We visited the Isle of Sheppey the same day as our first visit to Chatham Historic Dockyard. Coupled with the scenic drive to the island, rather than the motorway, we tried to cram too much into a single day.
Isle of Sheppey
The island is a classic example of contrast, with the west end fairly industrial, with a good sized port complex and the east and south areas being rural and nature reserves. However, adjacent to the port complex they did have a beach and marinas.
We started at the foot of High Street in Queenborough, where the low tide left a huge expanse of sand/mud down to the River Swale.
Over 100 yds across mud flats to reach the river
This area has a significant tidal range and even a tendency to flood, so they have flood control barriers at every entrance.
The huge grey gate is closed to prevent flooding
Judi on a cool, blustery day about 1/2 way to the river
Murals painted on the breakwater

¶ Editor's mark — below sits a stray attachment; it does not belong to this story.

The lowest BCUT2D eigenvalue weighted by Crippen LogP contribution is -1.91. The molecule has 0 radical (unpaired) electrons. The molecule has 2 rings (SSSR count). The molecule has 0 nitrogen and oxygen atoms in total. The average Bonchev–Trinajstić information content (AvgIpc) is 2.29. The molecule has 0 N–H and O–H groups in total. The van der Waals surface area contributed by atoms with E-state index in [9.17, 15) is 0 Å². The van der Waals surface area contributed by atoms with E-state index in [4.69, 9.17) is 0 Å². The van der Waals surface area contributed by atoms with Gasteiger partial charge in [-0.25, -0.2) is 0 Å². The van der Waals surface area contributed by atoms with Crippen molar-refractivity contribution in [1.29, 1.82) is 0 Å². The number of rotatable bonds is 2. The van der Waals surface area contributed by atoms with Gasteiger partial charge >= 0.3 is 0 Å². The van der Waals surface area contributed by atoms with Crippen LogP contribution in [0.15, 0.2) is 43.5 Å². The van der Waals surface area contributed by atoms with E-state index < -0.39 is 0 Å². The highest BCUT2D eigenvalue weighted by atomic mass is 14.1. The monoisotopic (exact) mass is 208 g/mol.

Close-ups of a selection of murals
The murals on the promenade were a nice touch, big improvement over looking at plain concrete.
From Queenborough we headed to Sheerness, where Judi wandered around the market and High Street, while I headed down towards the beach. Downtown is a maze of narrow streets that was almost gridlocked with traffic, but we were lucky and found a parking lot with space about a couple of blocks away.
Typical row housing on narrow street leading to beach
Having grown up with fine golden sandy beaches that extend for many miles, to say the least I was rather underwhelmed when climbing over the promenade and seeing the beach. Again it was pebbles and really not one of the better beaches.
Kids playground with real sand
On return to the car, we continued along Marine Parade towards Minster-on-Sea, which faces across the Thames Estuary.
Minster Beach & Promenade
We found a vacant spot and stopped for a quick wander. The promenade is an expansive lawn with easy slope down to the beach. Unfortunately, the beach is again pebbles.
View across Thames Estuary from our parking spot on Marine Parade
Departing Minster-on-Sea we set course for Chatham and the Historic Dockyard, which is covered in a separate post.